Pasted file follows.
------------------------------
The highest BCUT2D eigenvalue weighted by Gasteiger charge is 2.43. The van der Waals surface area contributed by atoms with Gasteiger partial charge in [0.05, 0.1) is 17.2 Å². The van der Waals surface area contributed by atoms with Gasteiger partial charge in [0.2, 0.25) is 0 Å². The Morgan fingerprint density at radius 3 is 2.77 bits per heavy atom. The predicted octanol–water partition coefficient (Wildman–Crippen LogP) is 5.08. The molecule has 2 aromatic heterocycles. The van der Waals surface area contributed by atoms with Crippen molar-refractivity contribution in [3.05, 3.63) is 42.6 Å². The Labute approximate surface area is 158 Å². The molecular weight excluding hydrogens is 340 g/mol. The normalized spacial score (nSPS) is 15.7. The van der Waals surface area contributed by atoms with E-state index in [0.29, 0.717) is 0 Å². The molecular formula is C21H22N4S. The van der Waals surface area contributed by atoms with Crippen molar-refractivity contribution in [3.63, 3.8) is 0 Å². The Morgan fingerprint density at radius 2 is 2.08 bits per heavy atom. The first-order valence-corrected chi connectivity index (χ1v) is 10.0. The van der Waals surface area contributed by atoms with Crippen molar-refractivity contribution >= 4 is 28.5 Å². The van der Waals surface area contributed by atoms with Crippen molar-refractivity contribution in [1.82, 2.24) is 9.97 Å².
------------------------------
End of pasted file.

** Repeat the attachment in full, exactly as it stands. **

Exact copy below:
The highest BCUT2D eigenvalue weighted by Gasteiger charge is 2.43. The van der Waals surface area contributed by atoms with Gasteiger partial charge in [0.05, 0.1) is 17.2 Å². The van der Waals surface area contributed by atoms with Gasteiger partial charge in [0.2, 0.25) is 0 Å². The Morgan fingerprint density at radius 3 is 2.77 bits per heavy atom. The predicted octanol–water partition coefficient (Wildman–Crippen LogP) is 5.08. The molecule has 2 aromatic heterocycles. The van der Waals surface area contributed by atoms with Crippen molar-refractivity contribution in [3.05, 3.63) is 42.6 Å². The Labute approximate surface area is 158 Å². The molecular weight excluding hydrogens is 340 g/mol. The normalized spacial score (nSPS) is 15.7. The van der Waals surface area contributed by atoms with E-state index in [0.29, 0.717) is 0 Å². The molecular formula is C21H22N4S. The van der Waals surface area contributed by atoms with Crippen molar-refractivity contribution in [3.63, 3.8) is 0 Å². The Morgan fingerprint density at radius 2 is 2.08 bits per heavy atom. The first-order valence-corrected chi connectivity index (χ1v) is 10.0. The van der Waals surface area contributed by atoms with Crippen molar-refractivity contribution >= 4 is 28.5 Å². The van der Waals surface area contributed by atoms with Crippen molar-refractivity contribution in [1.82, 2.24) is 9.97 Å².